Hypoallergenic dogs increase the risk of asthma and allergies

Many researches dispelled the myth: the so-called “hypoallergenic” dogs do not reduce the risk of developing asthma and allergies in children.

In the last few years, people have been talking a lot about hypoallergenic dogs and the fact that they do not cause reactions in individuals suffering from allergies or asthma. This problem is very common among young people. But are there actual dog breeds which can reduce this risk?

Hypoallergenic dogs: do they exist?

If someone in your family is allergic to dog hairs or suffers from asthma, but you do not want to give up on a pet, the solution could be a hypoallergenic dog. We often hear about this possibility, but is it true?

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Some dog breeds are more suitable for people suffering from asthma or allergies. However, a Swedish study proved that the risk of developing these respiratory problems is not linked to the pet breed.

Researchers from the Karolinska Institutet of the Uppsala University analyzed different breed and size dogs. They also considered situations in which people kept more than one pet. They compared the outcomes with datas of 23.000 children born between January, 1st 2001 and December, 31st 2004 that at the moment of the research were one year old and were living with a dog.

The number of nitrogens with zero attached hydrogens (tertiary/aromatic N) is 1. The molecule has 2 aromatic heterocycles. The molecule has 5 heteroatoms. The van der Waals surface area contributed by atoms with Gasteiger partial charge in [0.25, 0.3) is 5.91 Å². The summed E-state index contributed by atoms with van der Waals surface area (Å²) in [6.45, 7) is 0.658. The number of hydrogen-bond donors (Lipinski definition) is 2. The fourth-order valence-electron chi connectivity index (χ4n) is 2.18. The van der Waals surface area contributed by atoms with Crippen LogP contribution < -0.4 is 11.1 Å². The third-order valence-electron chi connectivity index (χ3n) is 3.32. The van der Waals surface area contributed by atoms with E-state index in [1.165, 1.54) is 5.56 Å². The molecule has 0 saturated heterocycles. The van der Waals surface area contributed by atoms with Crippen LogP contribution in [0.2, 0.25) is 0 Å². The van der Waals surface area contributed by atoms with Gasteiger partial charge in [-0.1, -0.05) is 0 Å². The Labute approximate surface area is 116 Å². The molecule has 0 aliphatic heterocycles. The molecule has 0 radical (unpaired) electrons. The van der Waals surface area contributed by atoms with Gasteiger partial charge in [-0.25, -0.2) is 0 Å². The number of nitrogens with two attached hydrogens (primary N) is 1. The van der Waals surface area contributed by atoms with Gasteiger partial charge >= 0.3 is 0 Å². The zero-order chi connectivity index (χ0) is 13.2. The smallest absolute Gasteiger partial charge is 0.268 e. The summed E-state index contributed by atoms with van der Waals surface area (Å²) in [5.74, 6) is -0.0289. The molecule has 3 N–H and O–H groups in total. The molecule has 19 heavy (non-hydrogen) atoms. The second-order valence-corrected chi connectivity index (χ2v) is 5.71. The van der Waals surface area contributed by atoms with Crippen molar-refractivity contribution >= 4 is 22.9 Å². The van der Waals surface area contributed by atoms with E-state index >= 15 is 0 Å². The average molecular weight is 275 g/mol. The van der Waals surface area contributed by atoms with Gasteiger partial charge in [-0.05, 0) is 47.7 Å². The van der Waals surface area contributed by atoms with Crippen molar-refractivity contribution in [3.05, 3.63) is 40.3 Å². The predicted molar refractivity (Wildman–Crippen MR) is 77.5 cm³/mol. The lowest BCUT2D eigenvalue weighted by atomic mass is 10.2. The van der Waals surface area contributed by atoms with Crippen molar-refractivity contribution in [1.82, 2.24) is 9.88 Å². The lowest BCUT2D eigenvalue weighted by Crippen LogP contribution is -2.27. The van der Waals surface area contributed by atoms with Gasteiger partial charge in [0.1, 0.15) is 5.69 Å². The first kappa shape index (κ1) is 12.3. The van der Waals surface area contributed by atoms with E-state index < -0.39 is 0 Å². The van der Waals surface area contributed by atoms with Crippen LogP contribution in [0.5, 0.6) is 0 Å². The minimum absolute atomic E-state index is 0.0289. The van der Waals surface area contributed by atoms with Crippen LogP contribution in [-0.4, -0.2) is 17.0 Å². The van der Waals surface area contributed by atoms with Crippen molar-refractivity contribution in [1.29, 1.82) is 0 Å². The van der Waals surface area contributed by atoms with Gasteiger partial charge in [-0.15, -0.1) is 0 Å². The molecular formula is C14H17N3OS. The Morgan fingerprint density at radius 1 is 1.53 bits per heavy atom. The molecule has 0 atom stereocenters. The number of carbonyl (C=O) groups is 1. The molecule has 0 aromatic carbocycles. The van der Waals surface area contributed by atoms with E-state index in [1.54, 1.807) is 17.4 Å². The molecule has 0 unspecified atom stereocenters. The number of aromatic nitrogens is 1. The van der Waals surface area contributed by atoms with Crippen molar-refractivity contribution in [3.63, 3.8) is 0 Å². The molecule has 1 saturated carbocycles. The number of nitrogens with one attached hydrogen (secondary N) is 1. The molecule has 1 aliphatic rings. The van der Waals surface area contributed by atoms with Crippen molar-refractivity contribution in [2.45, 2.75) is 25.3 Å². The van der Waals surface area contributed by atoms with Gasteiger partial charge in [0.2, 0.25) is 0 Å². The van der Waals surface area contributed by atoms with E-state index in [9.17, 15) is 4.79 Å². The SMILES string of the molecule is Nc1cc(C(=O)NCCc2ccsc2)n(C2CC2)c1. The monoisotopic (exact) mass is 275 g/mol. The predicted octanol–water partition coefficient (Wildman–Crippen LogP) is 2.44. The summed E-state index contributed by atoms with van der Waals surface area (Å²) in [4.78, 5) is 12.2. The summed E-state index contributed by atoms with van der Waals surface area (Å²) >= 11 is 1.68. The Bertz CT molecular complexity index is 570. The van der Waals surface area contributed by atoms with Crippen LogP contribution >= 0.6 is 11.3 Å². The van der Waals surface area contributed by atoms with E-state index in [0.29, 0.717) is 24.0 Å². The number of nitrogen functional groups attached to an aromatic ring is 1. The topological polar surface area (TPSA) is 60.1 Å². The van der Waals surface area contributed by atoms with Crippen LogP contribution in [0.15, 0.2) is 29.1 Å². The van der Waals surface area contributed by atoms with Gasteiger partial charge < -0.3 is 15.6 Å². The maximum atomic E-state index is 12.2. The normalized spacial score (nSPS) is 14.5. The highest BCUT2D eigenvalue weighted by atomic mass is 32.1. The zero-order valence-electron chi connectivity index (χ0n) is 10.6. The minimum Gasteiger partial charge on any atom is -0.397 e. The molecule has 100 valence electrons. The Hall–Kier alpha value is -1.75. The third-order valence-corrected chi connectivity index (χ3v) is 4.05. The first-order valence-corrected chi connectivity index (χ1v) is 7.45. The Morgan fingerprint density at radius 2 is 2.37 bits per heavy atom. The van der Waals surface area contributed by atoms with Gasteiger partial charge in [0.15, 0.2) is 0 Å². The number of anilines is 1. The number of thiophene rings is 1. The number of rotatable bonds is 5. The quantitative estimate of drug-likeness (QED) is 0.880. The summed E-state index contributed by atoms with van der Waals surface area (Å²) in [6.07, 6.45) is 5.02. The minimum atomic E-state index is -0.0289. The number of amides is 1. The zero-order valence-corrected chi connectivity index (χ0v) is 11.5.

Dog breeds for allergic people: which ones?

The research showed that children who live with dogs grow up with a minor risk of suffering from asthma or allergies. There’s more: this risk is not further reduced if we talk about the so-called hypoallergenic dogs.

On the contrary, these breeds can cause an increase of allergies, but not asthma. Living with this type of pet increases the risk of allergic reactions of the 27%. The reason is simple: families with parents who suffer from allergies are more likely to choose hypoallergenic dogs. As a consequence, it is more likely that their children are sensible to some allergens, just like their mom and dad.

Photo source: https://pxhere.com/it/photo/544715

However, researchers also proved that female dogs have a lower probability (16% less) of causing allergic reactions. Moreover, keeping two or more dogs further reduces the risk. It is 21% less than with children who do not have pets.

So there are no specific dog breeds for people suffering from some respiratory diseases. However, from a psychophysical point of view, children benefit a lot from growing up with one or more pets.

Photo source: https://pxhere.com/it/photo/680162, https://pxhere.com/it/photo/544715

ultimo aggiornamento: 17-03-2019

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